We’ve written quite a bit lately on 2015 census data and what they tell us about poverty from a geographic perspective. Now there is a report that looks at trends over the last 30 years. Which neighborhoods are getting poorer, which ones are getting wealthier?
If your apartment is too expensive, or badly needs repairs, and moving is out of the question, then things aren’t likely to improve in the foreseeable future. Statistics Canada census data released in November 2017 shows that the number of households in core housing needs in Nova Scotia continues to go up, while the trend in the other Atlantic provinces is moving downward.
Not news by any means, but noteworthy nonetheless. Newly released Statistics Canada data show that Nova Scotia’s wealthiest 20% control six times the wealth of the bottom 60%.
A new CCPA report takes a very close look at the sad picture of child poverty in Halifax. It contains information you likely didn’t know about your community or neighborhood. For instance, Spryfield has a child poverty rate of 40%, and in rural Nova Scotia North Preston (40%), East Preston (38.9), and Sheet Harbour (26.1%) lead the pack. Meanwhile, Fall RIver has a child poverty rate of a mere 3.9%.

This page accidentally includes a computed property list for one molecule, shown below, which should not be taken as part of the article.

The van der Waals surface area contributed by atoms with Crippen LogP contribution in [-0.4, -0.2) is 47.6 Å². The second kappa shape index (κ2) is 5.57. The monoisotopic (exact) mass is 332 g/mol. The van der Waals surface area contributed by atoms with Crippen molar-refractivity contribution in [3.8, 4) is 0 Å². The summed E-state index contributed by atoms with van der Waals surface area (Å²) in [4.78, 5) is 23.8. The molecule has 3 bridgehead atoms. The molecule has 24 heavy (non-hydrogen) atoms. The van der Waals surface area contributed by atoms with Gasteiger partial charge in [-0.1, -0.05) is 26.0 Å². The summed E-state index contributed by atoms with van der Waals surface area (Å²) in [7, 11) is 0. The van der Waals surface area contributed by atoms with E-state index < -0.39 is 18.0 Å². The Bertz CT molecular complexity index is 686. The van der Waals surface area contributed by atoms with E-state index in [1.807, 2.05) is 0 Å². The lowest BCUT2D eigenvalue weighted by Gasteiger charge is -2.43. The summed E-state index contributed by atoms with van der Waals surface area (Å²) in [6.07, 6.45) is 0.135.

The headline says it all. Another 2016 census story, this time about unemployment and poverty among African Nova Scotians. The numbers are bad, much worse in fact than almost anywhere else in Canada.
Lots of rented homes and apartments in Nova Scotia need major repairs. That’s what occupants of these homes told Statistics Canada. We have the numbers and we have the maps.
Lot of rent-poor people in Nova Scotia. 24,000 Nova Scotians, or one in five people who rent, spend more than 50 percent of their annual income on rent. New data released by Statistics Canada tells the story. Also, a neat app that lets you put it all on the map.
As part of its release of the 2016 census data Stats Canada publishes a series of thematic maps that shed light on where poor people live. What it shows is you that there are a lot more people living in poverty in rural Nova Scotia than in Halifax.